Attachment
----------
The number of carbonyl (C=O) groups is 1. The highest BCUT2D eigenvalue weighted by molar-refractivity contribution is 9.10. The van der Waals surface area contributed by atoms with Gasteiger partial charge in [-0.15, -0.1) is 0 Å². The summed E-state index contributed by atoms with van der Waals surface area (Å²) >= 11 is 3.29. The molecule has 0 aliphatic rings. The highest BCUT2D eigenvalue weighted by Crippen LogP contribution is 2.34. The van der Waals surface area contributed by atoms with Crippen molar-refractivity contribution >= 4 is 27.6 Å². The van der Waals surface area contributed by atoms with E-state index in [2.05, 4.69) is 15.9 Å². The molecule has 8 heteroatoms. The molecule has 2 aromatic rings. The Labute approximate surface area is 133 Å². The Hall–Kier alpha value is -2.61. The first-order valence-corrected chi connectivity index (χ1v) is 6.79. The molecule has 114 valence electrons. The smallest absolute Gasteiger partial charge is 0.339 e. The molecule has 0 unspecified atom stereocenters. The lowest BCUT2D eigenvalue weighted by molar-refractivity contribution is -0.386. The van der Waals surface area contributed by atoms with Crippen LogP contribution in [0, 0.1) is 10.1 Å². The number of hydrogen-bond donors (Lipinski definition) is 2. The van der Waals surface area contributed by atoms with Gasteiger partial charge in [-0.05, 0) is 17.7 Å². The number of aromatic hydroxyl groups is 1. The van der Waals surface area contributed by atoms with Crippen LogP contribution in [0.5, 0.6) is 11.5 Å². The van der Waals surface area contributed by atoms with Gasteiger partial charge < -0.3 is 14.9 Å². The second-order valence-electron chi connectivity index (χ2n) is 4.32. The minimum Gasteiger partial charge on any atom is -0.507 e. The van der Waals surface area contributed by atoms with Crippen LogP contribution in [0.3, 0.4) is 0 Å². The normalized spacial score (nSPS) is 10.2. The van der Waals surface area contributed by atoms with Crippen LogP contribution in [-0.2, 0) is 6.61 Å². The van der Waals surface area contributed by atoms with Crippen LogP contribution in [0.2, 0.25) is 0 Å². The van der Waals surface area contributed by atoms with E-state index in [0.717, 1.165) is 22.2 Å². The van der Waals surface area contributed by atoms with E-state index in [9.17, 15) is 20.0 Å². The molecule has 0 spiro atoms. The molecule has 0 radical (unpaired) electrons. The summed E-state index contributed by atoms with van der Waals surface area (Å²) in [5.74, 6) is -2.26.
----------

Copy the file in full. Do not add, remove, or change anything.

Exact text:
The number of carbonyl (C=O) groups is 1. The highest BCUT2D eigenvalue weighted by molar-refractivity contribution is 9.10. The van der Waals surface area contributed by atoms with Gasteiger partial charge in [-0.15, -0.1) is 0 Å². The summed E-state index contributed by atoms with van der Waals surface area (Å²) >= 11 is 3.29. The molecule has 0 aliphatic rings. The highest BCUT2D eigenvalue weighted by Crippen LogP contribution is 2.34. The van der Waals surface area contributed by atoms with Crippen molar-refractivity contribution >= 4 is 27.6 Å². The van der Waals surface area contributed by atoms with E-state index in [2.05, 4.69) is 15.9 Å². The molecule has 8 heteroatoms. The molecule has 2 aromatic rings. The Labute approximate surface area is 133 Å². The Hall–Kier alpha value is -2.61. The first-order valence-corrected chi connectivity index (χ1v) is 6.79. The molecule has 114 valence electrons. The smallest absolute Gasteiger partial charge is 0.339 e. The molecule has 0 unspecified atom stereocenters. The lowest BCUT2D eigenvalue weighted by molar-refractivity contribution is -0.386. The van der Waals surface area contributed by atoms with Crippen LogP contribution in [0, 0.1) is 10.1 Å². The number of hydrogen-bond donors (Lipinski definition) is 2. The van der Waals surface area contributed by atoms with Gasteiger partial charge in [-0.05, 0) is 17.7 Å². The number of aromatic hydroxyl groups is 1. The van der Waals surface area contributed by atoms with Crippen LogP contribution in [0.5, 0.6) is 11.5 Å². The van der Waals surface area contributed by atoms with Gasteiger partial charge < -0.3 is 14.9 Å². The second-order valence-electron chi connectivity index (χ2n) is 4.32. The minimum Gasteiger partial charge on any atom is -0.507 e. The van der Waals surface area contributed by atoms with Crippen LogP contribution in [0.3, 0.4) is 0 Å². The normalized spacial score (nSPS) is 10.2. The van der Waals surface area contributed by atoms with Crippen LogP contribution in [-0.2, 0) is 6.61 Å². The van der Waals surface area contributed by atoms with Crippen LogP contribution in [0.2, 0.25) is 0 Å². The van der Waals surface area contributed by atoms with E-state index in [0.717, 1.165) is 22.2 Å². The van der Waals surface area contributed by atoms with E-state index in [9.17, 15) is 20.0 Å². The molecule has 0 spiro atoms. The molecule has 0 radical (unpaired) electrons. The summed E-state index contributed by atoms with van der Waals surface area (Å²) in [5.74, 6) is -2.26.